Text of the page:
Hypertension - Some Facts

Hypertension – Some Facts

High blood pressure, or hypertension, is much more common than you may think. It’s estimated that approximately 30% of adults in the UAE and approximately 1.13 billion people worldwide have high blood pressure.

Blood pressure is defined as the pressure which is placed upon the walls of the arteries as blood flows through them. It is measured in millimeters of mercury (mmHg) and is normally represented by two numbers.

Systolic pressure is the pressure which is recorded whilst the heart beats and blood is being pumped around the body. This is usually the first number given and is the higher of the two numbers.

Diastolic pressure is the pressure measured when the heart is resting between beats. This is the second number and is the lower of the two numbers.

So when a doctor or nurse advises you that your blood pressure is “120 over 80”, or you see 120/80 mmHg written in your medical report, it means that your systolic pressure is 120 millimeters of mercury and your diastolic pressure is 80 millimeters of mercury.

High blood pressure is normally defined as having a sustained blood pressure of 140/90 mmHg or higher – although this definition may vary in some countries.

Often there are no signs of high blood pressure and it may go undetected. It is frequently noticed during routine medical examination or as a consequence of testing due to some other ailment. It is a serious risk factor in the development of cardiovascular disease – conditions which may impact upon the circulation of blood around the body, e.g. stroke, heart disease etc.

When you have hypertension, your heart needs to work harder to drive the blood around your body. Over time this additional strain can damage your heart. The extra pressure can also damage the walls of the arteries, which may cause a blockage or cause the artery to split – a haemorrhage. Either of these conditions might result in a stroke.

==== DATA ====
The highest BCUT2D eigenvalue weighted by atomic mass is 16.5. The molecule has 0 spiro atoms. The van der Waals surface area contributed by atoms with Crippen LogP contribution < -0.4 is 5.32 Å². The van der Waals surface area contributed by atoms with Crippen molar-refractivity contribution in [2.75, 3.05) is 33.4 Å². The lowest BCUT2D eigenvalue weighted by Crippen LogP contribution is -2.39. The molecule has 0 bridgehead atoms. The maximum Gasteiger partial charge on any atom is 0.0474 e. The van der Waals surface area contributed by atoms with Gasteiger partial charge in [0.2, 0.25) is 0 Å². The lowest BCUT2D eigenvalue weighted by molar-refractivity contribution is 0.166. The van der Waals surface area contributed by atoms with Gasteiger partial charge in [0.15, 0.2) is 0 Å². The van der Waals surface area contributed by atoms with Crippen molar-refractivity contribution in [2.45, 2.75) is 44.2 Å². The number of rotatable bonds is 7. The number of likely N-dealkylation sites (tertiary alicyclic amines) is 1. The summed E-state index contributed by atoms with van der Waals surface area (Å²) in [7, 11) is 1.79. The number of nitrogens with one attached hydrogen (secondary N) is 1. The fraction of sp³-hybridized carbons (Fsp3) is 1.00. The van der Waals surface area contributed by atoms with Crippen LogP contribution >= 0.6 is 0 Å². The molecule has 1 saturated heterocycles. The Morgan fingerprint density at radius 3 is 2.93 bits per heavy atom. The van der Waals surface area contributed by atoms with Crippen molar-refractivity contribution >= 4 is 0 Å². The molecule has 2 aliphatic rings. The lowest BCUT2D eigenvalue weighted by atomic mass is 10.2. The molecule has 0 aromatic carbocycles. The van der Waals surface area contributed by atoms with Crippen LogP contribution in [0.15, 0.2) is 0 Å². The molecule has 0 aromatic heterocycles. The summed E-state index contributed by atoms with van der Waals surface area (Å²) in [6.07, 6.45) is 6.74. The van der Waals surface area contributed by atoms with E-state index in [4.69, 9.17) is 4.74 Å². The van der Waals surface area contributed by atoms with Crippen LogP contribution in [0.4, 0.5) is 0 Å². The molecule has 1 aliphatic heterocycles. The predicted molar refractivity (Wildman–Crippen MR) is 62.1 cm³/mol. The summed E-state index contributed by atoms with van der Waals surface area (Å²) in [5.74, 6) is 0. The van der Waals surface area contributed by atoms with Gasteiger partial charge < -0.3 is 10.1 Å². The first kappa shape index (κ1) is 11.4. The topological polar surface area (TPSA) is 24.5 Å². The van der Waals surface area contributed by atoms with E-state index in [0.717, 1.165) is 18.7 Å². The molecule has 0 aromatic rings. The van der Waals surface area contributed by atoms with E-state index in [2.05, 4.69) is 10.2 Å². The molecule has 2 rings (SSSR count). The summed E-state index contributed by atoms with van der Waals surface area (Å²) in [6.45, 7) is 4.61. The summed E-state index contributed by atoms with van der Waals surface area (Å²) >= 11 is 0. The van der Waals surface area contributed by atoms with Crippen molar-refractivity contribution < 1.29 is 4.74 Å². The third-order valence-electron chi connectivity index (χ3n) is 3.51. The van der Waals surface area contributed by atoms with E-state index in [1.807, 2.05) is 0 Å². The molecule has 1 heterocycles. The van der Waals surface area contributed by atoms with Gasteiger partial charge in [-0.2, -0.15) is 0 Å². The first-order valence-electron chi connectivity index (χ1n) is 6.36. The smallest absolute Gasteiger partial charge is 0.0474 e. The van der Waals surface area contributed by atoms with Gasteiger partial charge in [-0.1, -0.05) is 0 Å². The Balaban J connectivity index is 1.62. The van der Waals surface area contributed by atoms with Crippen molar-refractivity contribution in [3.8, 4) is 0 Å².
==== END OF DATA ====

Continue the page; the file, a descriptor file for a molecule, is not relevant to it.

There is no unique identifiable cause for elevated blood pressure in 95% of cases. However, the available evidence shows that, in addition to age, lifestyle factors play an important role in dictating your blood pressure. Excessive alcohol consumption, poor diet, lack of exercise, smoking and obesity are just some of the known risk factors.

Obviously medication exists which can help reduce your blood pressure – but, as with any medication there might be side effects and there will always be some unlucky patients who do not respond to drugs. Changes to your lifestyle, such as eating a healthier diet, taking regular exercise, lowering your alcohol intake, quitting smoking and losing some weight can be very effective in reducing your blood pressure.

Some people may also find meditation, self hypnosis and other relaxation exercises to be beneficial. In addition to these more conventional methods, recent clinical evidence shows that paced breathing, guided by electronically controlled cues triggered by bio feedback can rapidly yield sustainable reductions in blood pressure levels. FDA approved devices such as resperate are now commercially available to hypertension sufferers and offer an clinically proven drug free treatment.

In summary, hypertension is more common than you may think and, due to its lack of visible symptoms, you should have your blood pressure measured by a medical professional on a regular basis.

If you do discover that you have high blood pressure then you will be able to improve the situation by making some relatively easy lifestyle changes. Even if you are prescribed drugs then the lifestyle modifications will be effective and many will have additional health benefits as well.

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